“The ILWU started out democratic, but it’s not that way anymore”

Port of Tacoma dockworker speaks out about working conditions, inequality and union corruption

We encourage all West Coast dockworkers to contact us to share your stories, speak on the current contract negotiations and learn more about forming independent rank-and-file committees.

The Port of Tacoma looking north-west. [Photo by Sea Cow / CC BY 4.0]

The World Socialist Web Site recently spoke with a Port of Tacoma dockworker, who will be referred to as Bill to protect his identity. Bill spoke about his working and living conditions, the tier system and the role of the International Longshore and Warehouse Union (ILWU) in blocking a strike. The ILWU has kept workers on the job without even a formal contract extension after their contract expired on July 1.

Bill started as a casual dockworker or C Tier in 2005 which he continued until 2015, when he finally was approved to join the B Tier. He is currently an A Tier worker. Casual workers are paid significantly lower wages, are not guaranteed hours, and do not get any benefits or rights from the union, including the right to vote on the contract.

“While I was a casual, I worked anywhere from 60 hours a week to none. I mean, during 2008-09, it was like maybe once a month, if you were lucky.” He continued, “We had to stand outside of the hall. We weren't allowed in the hall except for dispatch, so we waited on the sidewalk.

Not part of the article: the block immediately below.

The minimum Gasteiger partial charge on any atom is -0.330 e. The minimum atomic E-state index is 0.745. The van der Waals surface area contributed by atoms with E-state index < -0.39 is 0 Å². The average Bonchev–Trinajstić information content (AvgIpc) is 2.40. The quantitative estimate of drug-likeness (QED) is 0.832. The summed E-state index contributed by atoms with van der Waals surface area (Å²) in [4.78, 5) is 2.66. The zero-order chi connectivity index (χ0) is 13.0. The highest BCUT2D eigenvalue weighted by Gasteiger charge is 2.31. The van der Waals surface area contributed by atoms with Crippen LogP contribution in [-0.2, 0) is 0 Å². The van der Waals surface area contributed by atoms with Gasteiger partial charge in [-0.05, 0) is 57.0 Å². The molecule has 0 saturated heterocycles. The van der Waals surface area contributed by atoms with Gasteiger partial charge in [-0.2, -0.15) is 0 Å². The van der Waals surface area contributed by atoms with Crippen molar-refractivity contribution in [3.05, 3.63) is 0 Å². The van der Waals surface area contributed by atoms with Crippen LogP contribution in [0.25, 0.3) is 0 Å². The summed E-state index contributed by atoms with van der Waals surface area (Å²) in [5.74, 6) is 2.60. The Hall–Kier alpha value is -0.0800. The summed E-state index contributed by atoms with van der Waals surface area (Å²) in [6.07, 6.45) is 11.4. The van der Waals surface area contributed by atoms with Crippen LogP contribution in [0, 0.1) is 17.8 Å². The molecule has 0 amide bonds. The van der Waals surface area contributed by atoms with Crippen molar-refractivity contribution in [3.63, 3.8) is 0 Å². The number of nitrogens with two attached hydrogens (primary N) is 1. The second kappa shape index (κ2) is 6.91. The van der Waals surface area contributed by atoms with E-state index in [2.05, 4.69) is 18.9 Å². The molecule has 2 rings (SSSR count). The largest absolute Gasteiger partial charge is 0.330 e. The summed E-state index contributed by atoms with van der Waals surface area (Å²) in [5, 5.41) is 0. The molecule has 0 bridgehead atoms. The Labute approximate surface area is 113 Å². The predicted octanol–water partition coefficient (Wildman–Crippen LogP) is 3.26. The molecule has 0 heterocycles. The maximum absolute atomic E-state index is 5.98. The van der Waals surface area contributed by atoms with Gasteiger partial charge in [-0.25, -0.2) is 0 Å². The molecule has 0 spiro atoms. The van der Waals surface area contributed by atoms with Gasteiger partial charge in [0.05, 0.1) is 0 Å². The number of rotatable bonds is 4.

“We aren’t compensated for pick [waiting for work assignments]. I get picked at 4:00. I don’t start until 6:00. So I’m pretty much stuck for two hours with nothing to do, and I’m not getting paid. I can’t go anywhere because it’s a traffic island. … And we don’t get paid for transit time and costs. I know people that live out 45 or 50 minutes away, and especially when I was a casual, I mean, you could drive in twice a day and not get work. So you wasted all that gas. You wasted all that time. And that’s nothing compared to my uncles and dad. They literally peed where they had to stand all morning waiting for a job.”

3-tier system since 1960 drove down wages and conditions

In the Los Angeles-Long Beach port system, nearly 50 percent of the labor pool is casualized. The three-tier system was established in 1960 with the Mechanization & Modernization (M&M) Agreement passed by the ILWU, facilitating a decades-long campaign to drive down the wages, conditions and job security of dockworkers. While the working class has paid the price for these defeats, the port and logistics corporations have made trillions.

“[As a casual] you don’t get support at all. You’re pretty much told, ‘This is a great opportunity and suck it up. McDonald’s is always hiring.’ And when I was the casual, the union guys were super mean to you and people in general. They just wanted to keep it to themselves.

“If we said anything, they [the union reps and managers] would threaten us, saying they’ll just hire more casuals. We were told, basically, ‘We don’t need you. You need to learn the job and the operation.’ When the recession happened, they made us work so many hours before getting to B status. I had 11,000 hours as a casual, but now they take people in with like 1,000. Since I became B in 2015, I think they’ve taken over 500 B men, where the prior 10 years they took 108. I don’t mind that at all, but like these people don’t know their jobs, and it’s dangerous. They need proper training.”